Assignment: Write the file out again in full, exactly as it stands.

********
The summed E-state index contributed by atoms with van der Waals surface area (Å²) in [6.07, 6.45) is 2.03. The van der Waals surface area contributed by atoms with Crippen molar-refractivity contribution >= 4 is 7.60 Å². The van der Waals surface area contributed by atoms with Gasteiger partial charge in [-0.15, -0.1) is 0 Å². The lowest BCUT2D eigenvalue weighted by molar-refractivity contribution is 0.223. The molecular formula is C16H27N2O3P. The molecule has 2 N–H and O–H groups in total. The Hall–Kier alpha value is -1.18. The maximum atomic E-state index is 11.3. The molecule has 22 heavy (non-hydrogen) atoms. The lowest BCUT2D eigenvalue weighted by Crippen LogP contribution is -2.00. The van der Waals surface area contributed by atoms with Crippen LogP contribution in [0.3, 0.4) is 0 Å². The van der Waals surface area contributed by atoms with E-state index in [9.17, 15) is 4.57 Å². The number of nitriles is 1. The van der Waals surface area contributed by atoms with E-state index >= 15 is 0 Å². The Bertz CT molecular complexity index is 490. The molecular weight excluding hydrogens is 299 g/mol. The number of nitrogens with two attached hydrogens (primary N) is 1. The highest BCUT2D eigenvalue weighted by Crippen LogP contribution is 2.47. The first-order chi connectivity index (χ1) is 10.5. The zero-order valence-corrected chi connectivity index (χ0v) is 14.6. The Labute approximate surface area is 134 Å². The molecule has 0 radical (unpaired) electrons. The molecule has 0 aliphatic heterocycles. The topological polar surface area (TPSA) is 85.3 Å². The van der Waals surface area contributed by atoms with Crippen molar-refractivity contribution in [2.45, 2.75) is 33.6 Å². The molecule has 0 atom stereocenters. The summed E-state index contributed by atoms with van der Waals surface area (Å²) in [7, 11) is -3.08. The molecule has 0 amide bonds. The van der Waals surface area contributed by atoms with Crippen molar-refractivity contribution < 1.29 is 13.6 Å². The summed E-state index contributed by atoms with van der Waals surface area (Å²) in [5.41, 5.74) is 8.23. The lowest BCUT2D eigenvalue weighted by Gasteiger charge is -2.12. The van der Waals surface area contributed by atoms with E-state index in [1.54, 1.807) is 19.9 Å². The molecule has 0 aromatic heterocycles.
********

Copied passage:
The summed E-state index contributed by atoms with van der Waals surface area (Å²) in [6.07, 6.45) is 2.03. The van der Waals surface area contributed by atoms with Crippen molar-refractivity contribution >= 4 is 7.60 Å². The van der Waals surface area contributed by atoms with Gasteiger partial charge in [-0.15, -0.1) is 0 Å². The lowest BCUT2D eigenvalue weighted by molar-refractivity contribution is 0.223. The molecular formula is C16H27N2O3P. The molecule has 2 N–H and O–H groups in total. The Hall–Kier alpha value is -1.18. The maximum atomic E-state index is 11.3. The molecule has 22 heavy (non-hydrogen) atoms. The lowest BCUT2D eigenvalue weighted by Crippen LogP contribution is -2.00. The van der Waals surface area contributed by atoms with Crippen LogP contribution in [0.3, 0.4) is 0 Å². The van der Waals surface area contributed by atoms with E-state index in [9.17, 15) is 4.57 Å². The number of nitriles is 1. The van der Waals surface area contributed by atoms with E-state index >= 15 is 0 Å². The Bertz CT molecular complexity index is 490. The molecular weight excluding hydrogens is 299 g/mol. The number of nitrogens with two attached hydrogens (primary N) is 1. The highest BCUT2D eigenvalue weighted by Crippen LogP contribution is 2.47. The first-order chi connectivity index (χ1) is 10.5. The zero-order valence-corrected chi connectivity index (χ0v) is 14.6. The Labute approximate surface area is 134 Å². The molecule has 0 radical (unpaired) electrons. The molecule has 0 aliphatic heterocycles. The topological polar surface area (TPSA) is 85.3 Å². The van der Waals surface area contributed by atoms with Crippen molar-refractivity contribution in [2.45, 2.75) is 33.6 Å². The molecule has 0 atom stereocenters. The summed E-state index contributed by atoms with van der Waals surface area (Å²) in [7, 11) is -3.08. The molecule has 0 amide bonds. The van der Waals surface area contributed by atoms with Crippen molar-refractivity contribution < 1.29 is 13.6 Å². The summed E-state index contributed by atoms with van der Waals surface area (Å²) in [5.41, 5.74) is 8.23. The lowest BCUT2D eigenvalue weighted by Gasteiger charge is -2.12. The van der Waals surface area contributed by atoms with E-state index in [1.54, 1.807) is 19.9 Å². The molecule has 0 aromatic heterocycles.